By Tony Wittkowski | Local Government Reporter | The Times Herald
After the overwhelming rejection of the Proposal 1, state lawmakers are back to the drawing board.
Had the state amendment passed, Michiganders would have not only seen an increases state sales tax from 6 percent to 7 percent, but an increase in registration fees for vehicles and an increase in the state’s gas tax from 19 cents per gallon to about 42 cents.
More than 89 percent of St. Clair County voters rejected the tax increases.
Sen. Phil Pavlov, R-St. Clair Township, said he believes there needs to be cuts elsewhere in the state’s budget to raise the additional $1.3 billion needed to repair Michigan’s roads.
“We need to find a solution without raising taxes. It’s going to be about reprioritizing our $53 billion budget. We need to look at whether we need those programs that don’t return an investment and aren’t a priority for citizens.”
Proposal 1 was produced in late December after talks failed to generate a consensus between the House and Senate over how to raise additional taxes for roads.
Lawmakers looked at everything from raising gas taxes to massive hikes in vehicle registration fees and small-dollar revenue generators, such as slapping truckers and electric vehicle owners with additional taxes.
Rep. Dan Lauwers, R-Brockway Township, said the starting point should be taking the sales tax that goes elsewhere and commit it to roads.
“People want to see the solution to roads to be concentrated on roads,” Lauwers said. “We had to improvise with other parties at the time. I hope everyone gets the message from the voters.”
That message, according to Lauwers, was that an increase in funding should only go toward roads.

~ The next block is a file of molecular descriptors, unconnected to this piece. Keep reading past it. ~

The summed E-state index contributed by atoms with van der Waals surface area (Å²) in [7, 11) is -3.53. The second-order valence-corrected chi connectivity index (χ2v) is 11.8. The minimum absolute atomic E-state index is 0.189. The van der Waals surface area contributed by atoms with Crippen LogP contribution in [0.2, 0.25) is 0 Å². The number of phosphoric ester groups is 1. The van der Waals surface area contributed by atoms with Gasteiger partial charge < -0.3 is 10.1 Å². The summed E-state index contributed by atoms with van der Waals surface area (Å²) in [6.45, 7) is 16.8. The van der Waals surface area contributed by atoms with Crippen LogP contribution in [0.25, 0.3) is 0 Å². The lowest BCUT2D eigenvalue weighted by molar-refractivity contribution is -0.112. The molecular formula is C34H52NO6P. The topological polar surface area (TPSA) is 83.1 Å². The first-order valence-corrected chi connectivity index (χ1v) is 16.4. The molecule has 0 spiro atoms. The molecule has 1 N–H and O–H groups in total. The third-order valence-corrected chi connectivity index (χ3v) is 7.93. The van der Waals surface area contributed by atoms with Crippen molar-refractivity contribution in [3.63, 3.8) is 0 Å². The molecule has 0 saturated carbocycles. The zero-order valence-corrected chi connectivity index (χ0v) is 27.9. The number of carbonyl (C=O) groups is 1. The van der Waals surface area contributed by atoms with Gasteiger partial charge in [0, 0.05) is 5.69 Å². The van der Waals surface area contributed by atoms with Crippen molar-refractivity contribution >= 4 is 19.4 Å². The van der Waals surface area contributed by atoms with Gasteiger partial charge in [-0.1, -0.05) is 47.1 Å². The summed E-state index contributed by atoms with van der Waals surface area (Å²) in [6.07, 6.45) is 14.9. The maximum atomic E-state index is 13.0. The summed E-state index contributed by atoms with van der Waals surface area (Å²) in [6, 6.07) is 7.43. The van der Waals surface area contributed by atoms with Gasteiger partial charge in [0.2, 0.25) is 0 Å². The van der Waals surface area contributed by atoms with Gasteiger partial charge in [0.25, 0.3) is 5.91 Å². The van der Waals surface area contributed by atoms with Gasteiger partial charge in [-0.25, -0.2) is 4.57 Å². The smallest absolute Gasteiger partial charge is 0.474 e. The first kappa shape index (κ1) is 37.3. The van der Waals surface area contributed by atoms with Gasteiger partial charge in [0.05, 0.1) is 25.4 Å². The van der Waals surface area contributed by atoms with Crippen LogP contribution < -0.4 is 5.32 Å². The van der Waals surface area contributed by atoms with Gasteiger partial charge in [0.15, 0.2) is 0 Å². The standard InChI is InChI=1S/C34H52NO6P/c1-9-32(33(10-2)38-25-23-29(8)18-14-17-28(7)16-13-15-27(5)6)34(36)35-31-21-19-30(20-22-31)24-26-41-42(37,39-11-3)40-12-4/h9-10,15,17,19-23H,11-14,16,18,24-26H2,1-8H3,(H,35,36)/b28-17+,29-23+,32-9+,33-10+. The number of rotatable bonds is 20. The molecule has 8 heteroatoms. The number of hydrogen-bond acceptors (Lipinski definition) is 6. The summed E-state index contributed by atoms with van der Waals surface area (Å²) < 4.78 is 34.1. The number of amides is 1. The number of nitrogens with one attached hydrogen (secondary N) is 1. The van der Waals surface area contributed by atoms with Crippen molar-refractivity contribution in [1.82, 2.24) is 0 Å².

Speaking with voters, Lauwers said they were either confused by the language, they did not want a tax increase or they felt Proposal 1 involved too many programs and funds.
Proposal 1 contained multiple triggers to increase the sales tax, fuel taxes and registration fees to boost revenue for road repairs, education, municipalities and provide a tax credit for low-income families.
Lauwers said it could take more than one attempt to get a road funding solution that voters will accept.
“If you are going to increase funding it has to be strictly for roads. It cannot include tax credits for other government budgets,” Lauwers said. “Hopefully, we can get other parties to agree and not get bogged down by special interest groups interested in roads.”
Kirk Weston, managing director for St. Clair County Road Commission, said he expected the proposal to fail because it was slated as a roads issue, but had other items that made it hard to explain to the voters.
“Hopefully when Lansing meets again, they take the time to look a little closer and understand what the real issues are,” Weston said.
Weston said the road commission will not be affected immediately, but he does foresee a problem with future roads projects.
“We are starting to see increases in prices that we haven’t seen before — especially projects that include drainage, bridge or culvert structures,” he said. “Material cost and the cost to do work are starting to climb.”
Lt. Gov. Brian Calley took to Facebook Wednesday to give his thoughts on the downfall of Proposal 1.
The next steps Calley has in mind for developing a plan to fix roads would be to limit the solution to transportation, lower the size of a potential increase in taxes and make it as simple as possible.
“I’ve seen a lot of interpretations regarding the outcome of Proposal 1, but with that kind of margin of loss, it is clear that multiple reasons came together to bring about the result,” he stated. “Interestingly, the resolve to find a roads solution seems stronger now than it was a year ago, which is encouraging.”
(Author’s Note: This article was originally published on May 6, 2015)